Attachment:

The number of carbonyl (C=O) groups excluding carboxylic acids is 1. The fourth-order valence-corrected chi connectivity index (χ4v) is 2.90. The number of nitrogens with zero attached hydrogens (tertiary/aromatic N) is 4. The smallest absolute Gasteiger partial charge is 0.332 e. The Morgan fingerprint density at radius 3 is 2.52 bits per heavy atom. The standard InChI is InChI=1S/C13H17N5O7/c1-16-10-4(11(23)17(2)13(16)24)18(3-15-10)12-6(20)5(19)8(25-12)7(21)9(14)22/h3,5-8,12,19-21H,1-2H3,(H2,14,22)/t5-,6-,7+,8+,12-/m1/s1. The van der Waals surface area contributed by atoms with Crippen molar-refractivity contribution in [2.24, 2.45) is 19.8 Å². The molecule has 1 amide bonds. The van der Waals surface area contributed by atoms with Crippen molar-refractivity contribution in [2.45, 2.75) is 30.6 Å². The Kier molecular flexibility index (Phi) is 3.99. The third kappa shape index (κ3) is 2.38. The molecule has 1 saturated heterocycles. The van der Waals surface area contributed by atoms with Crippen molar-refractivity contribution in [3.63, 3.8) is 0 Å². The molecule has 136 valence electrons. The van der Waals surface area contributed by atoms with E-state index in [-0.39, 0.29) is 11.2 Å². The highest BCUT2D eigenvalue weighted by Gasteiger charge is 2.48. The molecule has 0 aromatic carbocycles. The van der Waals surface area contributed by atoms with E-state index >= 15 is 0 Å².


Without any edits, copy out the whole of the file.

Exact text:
The number of carbonyl (C=O) groups excluding carboxylic acids is 1. The fourth-order valence-corrected chi connectivity index (χ4v) is 2.90. The number of nitrogens with zero attached hydrogens (tertiary/aromatic N) is 4. The smallest absolute Gasteiger partial charge is 0.332 e. The Morgan fingerprint density at radius 3 is 2.52 bits per heavy atom. The standard InChI is InChI=1S/C13H17N5O7/c1-16-10-4(11(23)17(2)13(16)24)18(3-15-10)12-6(20)5(19)8(25-12)7(21)9(14)22/h3,5-8,12,19-21H,1-2H3,(H2,14,22)/t5-,6-,7+,8+,12-/m1/s1. The van der Waals surface area contributed by atoms with Crippen molar-refractivity contribution in [2.24, 2.45) is 19.8 Å². The molecule has 1 amide bonds. The van der Waals surface area contributed by atoms with Crippen molar-refractivity contribution in [2.45, 2.75) is 30.6 Å². The Kier molecular flexibility index (Phi) is 3.99. The third kappa shape index (κ3) is 2.38. The molecule has 1 saturated heterocycles. The van der Waals surface area contributed by atoms with Crippen molar-refractivity contribution in [3.63, 3.8) is 0 Å². The molecule has 136 valence electrons. The van der Waals surface area contributed by atoms with E-state index in [-0.39, 0.29) is 11.2 Å². The highest BCUT2D eigenvalue weighted by Gasteiger charge is 2.48. The molecule has 0 aromatic carbocycles. The van der Waals surface area contributed by atoms with E-state index >= 15 is 0 Å².